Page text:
Danielle Muscato has issued an apology to Mark Schierbacker. I respect her for it.

Danielle Muscato has issued an apology to Mark Schierbacker. I respect her for it. November 17, 2015

Many of you read my post the other day in which I said that I didn’t think Mark Schierbecker said anything racist during his panel at Skepticon despite several accusations that he did (on some websites even from people who weren’t at the event and hadn’t even seen the video, but boy, they were sure certain he said racist things).

It should be known that Danielle Muscato just posted an apology to her facebook page:

Hello all,

To begin, I apologize for not posting this sooner. I’m dealing with an unrelated, personal emergency that is still not fully resolved. Unfortunately, that had to take priority, even considering the gravity of the situation with Mark Schierbecker’s session at Skepticon.

Regarding Mark’s session:

I have watched the video of the session in full twice now. I have also consulted with friends and colleagues (including other activists who are POC) about what Mark said that I found offensive on Saturday, and which prompted me to end my role with him as his pro bono publicist, and to claim that he said “indefensibly racist” things in a statement.

After re-watching the video twice, talking to these people about it, and reflecting, I have concluded that I was wrong to claim that Mark said “indefensibly racist” things. For this I owe Mark a sincere and full apology, which I hope to make personally to him in private and in person soon, rather than online and publicly here. As I have said before, I believe Mark is a good person and that he is doing what he can to learn from this, as we all are.
As I said during the session, I am still unhappy with the role the media has played this past week (including Mark) in using Mark’s video to divert attention away from the news coverage of racism at Mizzou. It is my understanding that Mark feels similarly.

In the days following the “clash” incident last Monday, a mass death threat against Black students was issued on social media, and a white person was arrested for it. Independently (as far as we know so far), the sign in front of the Black Culture Center at Mizzou was vandalized.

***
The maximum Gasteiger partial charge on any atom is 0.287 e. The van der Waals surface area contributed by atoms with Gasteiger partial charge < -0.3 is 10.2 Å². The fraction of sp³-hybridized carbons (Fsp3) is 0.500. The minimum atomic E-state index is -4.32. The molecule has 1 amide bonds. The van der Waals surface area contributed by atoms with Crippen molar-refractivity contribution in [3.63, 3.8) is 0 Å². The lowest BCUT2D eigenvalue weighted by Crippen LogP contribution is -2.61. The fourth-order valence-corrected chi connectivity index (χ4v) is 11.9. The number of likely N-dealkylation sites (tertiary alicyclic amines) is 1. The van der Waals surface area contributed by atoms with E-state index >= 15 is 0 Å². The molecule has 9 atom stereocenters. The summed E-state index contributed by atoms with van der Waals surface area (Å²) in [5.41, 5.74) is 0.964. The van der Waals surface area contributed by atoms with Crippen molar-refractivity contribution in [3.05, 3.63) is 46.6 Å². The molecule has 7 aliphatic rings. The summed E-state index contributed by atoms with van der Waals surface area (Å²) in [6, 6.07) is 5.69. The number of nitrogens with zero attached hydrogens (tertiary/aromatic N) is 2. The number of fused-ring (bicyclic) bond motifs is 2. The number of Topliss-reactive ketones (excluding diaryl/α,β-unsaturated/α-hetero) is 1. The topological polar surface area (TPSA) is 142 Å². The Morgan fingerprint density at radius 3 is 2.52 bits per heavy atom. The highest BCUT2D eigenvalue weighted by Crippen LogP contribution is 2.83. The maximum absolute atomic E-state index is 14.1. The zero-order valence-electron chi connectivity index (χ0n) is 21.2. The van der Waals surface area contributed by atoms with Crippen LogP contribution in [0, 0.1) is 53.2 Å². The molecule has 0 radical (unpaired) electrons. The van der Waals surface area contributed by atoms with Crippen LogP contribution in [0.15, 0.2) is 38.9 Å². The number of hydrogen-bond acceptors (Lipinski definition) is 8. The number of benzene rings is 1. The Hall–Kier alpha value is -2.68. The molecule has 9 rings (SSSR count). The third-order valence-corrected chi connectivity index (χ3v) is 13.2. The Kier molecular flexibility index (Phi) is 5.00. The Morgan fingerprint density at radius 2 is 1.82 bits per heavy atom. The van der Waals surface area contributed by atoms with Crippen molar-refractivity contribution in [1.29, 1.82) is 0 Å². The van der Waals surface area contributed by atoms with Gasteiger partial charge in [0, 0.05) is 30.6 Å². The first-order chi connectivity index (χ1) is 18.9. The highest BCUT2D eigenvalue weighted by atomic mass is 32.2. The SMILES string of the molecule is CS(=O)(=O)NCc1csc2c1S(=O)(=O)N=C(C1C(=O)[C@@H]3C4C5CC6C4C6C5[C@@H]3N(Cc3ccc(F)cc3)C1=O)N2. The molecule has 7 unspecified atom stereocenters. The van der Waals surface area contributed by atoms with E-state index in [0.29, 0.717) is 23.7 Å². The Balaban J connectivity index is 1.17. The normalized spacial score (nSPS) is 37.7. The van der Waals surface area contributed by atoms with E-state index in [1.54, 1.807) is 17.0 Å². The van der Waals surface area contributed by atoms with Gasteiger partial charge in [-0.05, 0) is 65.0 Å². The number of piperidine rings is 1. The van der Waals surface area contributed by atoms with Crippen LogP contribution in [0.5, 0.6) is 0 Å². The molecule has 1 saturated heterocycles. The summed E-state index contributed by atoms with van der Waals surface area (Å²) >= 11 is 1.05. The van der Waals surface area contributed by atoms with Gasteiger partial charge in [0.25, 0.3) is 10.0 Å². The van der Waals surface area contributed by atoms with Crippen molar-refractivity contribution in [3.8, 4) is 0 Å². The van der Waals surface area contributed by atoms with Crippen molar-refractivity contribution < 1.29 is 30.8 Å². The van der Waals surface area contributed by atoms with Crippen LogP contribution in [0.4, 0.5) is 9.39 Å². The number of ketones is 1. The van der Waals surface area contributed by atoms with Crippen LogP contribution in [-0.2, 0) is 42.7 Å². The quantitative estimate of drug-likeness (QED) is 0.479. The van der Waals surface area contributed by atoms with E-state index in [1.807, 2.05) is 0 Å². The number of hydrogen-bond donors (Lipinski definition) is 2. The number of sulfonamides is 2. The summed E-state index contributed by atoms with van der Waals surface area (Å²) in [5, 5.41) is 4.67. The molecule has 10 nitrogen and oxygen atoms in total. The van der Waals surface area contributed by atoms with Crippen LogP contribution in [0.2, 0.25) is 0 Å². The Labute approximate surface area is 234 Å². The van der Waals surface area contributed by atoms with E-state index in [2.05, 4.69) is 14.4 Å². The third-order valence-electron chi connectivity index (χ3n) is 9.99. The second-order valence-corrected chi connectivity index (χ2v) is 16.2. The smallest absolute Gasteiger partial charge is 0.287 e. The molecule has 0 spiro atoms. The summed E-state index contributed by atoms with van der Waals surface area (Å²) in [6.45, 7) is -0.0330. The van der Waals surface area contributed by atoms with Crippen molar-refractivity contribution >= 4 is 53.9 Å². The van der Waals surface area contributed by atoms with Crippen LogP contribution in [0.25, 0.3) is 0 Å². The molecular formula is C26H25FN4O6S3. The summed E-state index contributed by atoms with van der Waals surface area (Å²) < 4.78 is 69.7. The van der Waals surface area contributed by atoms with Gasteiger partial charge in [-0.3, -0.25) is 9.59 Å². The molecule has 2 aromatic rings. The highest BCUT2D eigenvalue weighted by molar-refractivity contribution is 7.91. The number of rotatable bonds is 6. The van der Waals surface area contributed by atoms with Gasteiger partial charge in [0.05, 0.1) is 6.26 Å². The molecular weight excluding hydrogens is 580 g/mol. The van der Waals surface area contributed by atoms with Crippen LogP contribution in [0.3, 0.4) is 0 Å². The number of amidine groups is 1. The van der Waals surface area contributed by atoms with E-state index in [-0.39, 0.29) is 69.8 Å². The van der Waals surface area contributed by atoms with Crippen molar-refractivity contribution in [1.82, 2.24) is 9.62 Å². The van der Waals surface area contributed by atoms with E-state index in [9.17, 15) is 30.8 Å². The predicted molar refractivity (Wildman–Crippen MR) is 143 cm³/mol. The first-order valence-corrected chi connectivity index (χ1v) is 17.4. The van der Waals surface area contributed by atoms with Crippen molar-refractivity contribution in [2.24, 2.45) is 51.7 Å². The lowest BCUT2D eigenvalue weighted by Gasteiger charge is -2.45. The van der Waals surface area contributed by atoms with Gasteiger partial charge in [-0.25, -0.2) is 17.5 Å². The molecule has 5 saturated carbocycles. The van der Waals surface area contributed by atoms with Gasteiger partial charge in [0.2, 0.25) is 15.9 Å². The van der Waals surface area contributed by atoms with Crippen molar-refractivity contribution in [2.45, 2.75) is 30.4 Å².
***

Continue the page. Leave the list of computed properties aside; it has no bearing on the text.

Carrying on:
Did the news media cover this?

Barely—and that is partially because they were busy interviewing Mark about his video. I see this as an example of white privilege, and it is what upset me on Saturday. I think that is both a serious problem and a learning opportunity for the media (including Mark, seeing as he is a journalist as well).

As I said during the Skepticon session, I am disturbed that the focus on Mark’s video has given “ammo” to racists to shift the narrative away from race relations, where it belongs, and where ‪#‎ConcernedStudent1950‬ has spent so much time, energy, and effort to gain national coverage of their cause.

I’m of course not saying I don’t support a free press, nor that I think the alleged assault by Mizzou Assistant Professor Melissa Click against Mark does not deserve real attention from Mizzou administration. What we seem to have here is video proof that a member of the Mizzou faculty (who does not have tenure) assaulted a student. To my knowledge, she was simply able to issue a personal and written apology, and that was the end of it from the University’s perspective. There has been no administrative investigation and she has not been placed on administrative leave. That is wrong and must be addressed.

What I am saying, though, is that I don’t think this warranted *news coverage* when simultaneously, there was an active shooter mass death threat against Black students (!), and an arrest was being made because of those death threats.

That is white privilege in action and I think it’s in the best interest of all of us to learn from this and make it better.

I have previously issued an apology statement for my role in hosting the Skepticon session with Mark. We should never have done so without having anyone from #ConcernedStudent1950 present, and POC represented on stage. I stand by that apology.

I hope that I will learn from this, and that my friends and colleagues, and especially Mark, will forgive me so that we can all get back to fighting the good fight.
Thank you for reading.

– DM

Concerned Student 1950

P.S. It should go without saying, but apparently can’t, that it is inappropriate and cruel to use this incident as an attack against people on the spectrum, and/or against trans people. The last thing we need is even more diversion. The point is that we all agree that we need to work together to fight racism. Thank you.